After asking about the meaning of scarlet, our three-year-old daughter asked, “Is the color red bad?” She knows sins are things God dislikes, but this verse is not talking about colors. The prophet was describing the bright red dye obtained from the eggs of a small insect. Clothes would be double-dyed in this bright red so the color became fixed. Neither rain nor washing would remove it. Sin is like that. No human effort can take it away. It’s rooted in the heart.

Though your sins are like scarlet, they shall be as white as snow. Isaiah 1:18

Only God can cleanse a heart from sin. And as we looked at the mountains, we admired the pure whiteness that scrubbing and bleaching a piece of cloth dyed in scarlet red can’t achieve. When we follow Peter’s teaching, “Repent, then, and turn to God, so that your sins may be wiped out” (Acts 3:19), God forgives us and gives us a new life. Only through Jesus’s sacrifice can we receive what no one else can give—a pure heart. What a wonderful gift!

Father, thank You for forgiving our sins and wiping them clean.

When God forgives, He purifies us too.

By Keila Ochoa 


Sometimes we believe that once we’ve gone down a certain path in our lives, there’s no turning back. And, obviously, if it’s too late to go back, we think we might as well keep going that way. It’s easy to think this way about sin. We may believe we’ll always suffer for our sin, that nothing can heal us from its effects. If we believe this, we may sink even deeper into patterns of destructive behavior, thinking it’s too late to come back to a life of joy and peace with God.

In Isaiah 1:16–20, it’s as if God, through the prophet Isaiah, tells His people Israel, “You can go back.” The Israelites were suffering terribly because of their sin (vv. 4–5), but Isaiah pleaded with them to repent, promising them that if they turned from their sin and lived justly (vv. 16–17), God would cleanse and restore them, no matter how impossibly deep the stain of their transgression (v. 18). God makes truly new beginnings possible, not just once, but every day. His forgiving love is “new every morning” (Lamentations 3:22–23).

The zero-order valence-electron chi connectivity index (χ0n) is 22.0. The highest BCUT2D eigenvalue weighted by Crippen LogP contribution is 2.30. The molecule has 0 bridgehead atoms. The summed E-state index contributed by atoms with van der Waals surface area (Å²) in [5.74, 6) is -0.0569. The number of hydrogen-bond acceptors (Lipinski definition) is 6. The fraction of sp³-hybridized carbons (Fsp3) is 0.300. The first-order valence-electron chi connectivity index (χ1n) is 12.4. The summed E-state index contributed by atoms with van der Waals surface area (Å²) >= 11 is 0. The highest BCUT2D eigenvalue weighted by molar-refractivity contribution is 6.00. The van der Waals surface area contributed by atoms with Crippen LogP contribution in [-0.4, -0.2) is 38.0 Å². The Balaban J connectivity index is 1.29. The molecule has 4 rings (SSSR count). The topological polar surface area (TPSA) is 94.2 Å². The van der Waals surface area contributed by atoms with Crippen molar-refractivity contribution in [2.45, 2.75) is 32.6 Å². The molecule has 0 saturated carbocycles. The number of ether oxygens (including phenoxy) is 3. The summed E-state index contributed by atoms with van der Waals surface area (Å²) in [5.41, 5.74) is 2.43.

How does God’s promise of new beginnings give you hope today?

A Passionate Faith

Romans 6:5-14

Paul served the Lord enthusiastically. The apostle’s zeal was motivated by three things: gratitude for the amazing but undeserved gift of salvation; conviction that the gospel message was true; and the realization that through the cross, sin’s power over him had been broken.

Before salvation, we were slaves to sin and unable to break free. But now, having been united with Christ in His death and resurrection (Rom. 6:5-6), we have received the power to say no to temptation and can choose God’s way instead. Paul knew his old selfish nature had been crucified with Christ; sin no longer had control over him. This knowledge fueled his passion to follow Jesus and live for Him (Gal. 2:20).

Guided by his commission from Christ, Paul expressed his zeal through obedience to the Lord’s direction. Our heavenly Father wants us to focus our passion on carrying out His plan (Matt. 28:19-20).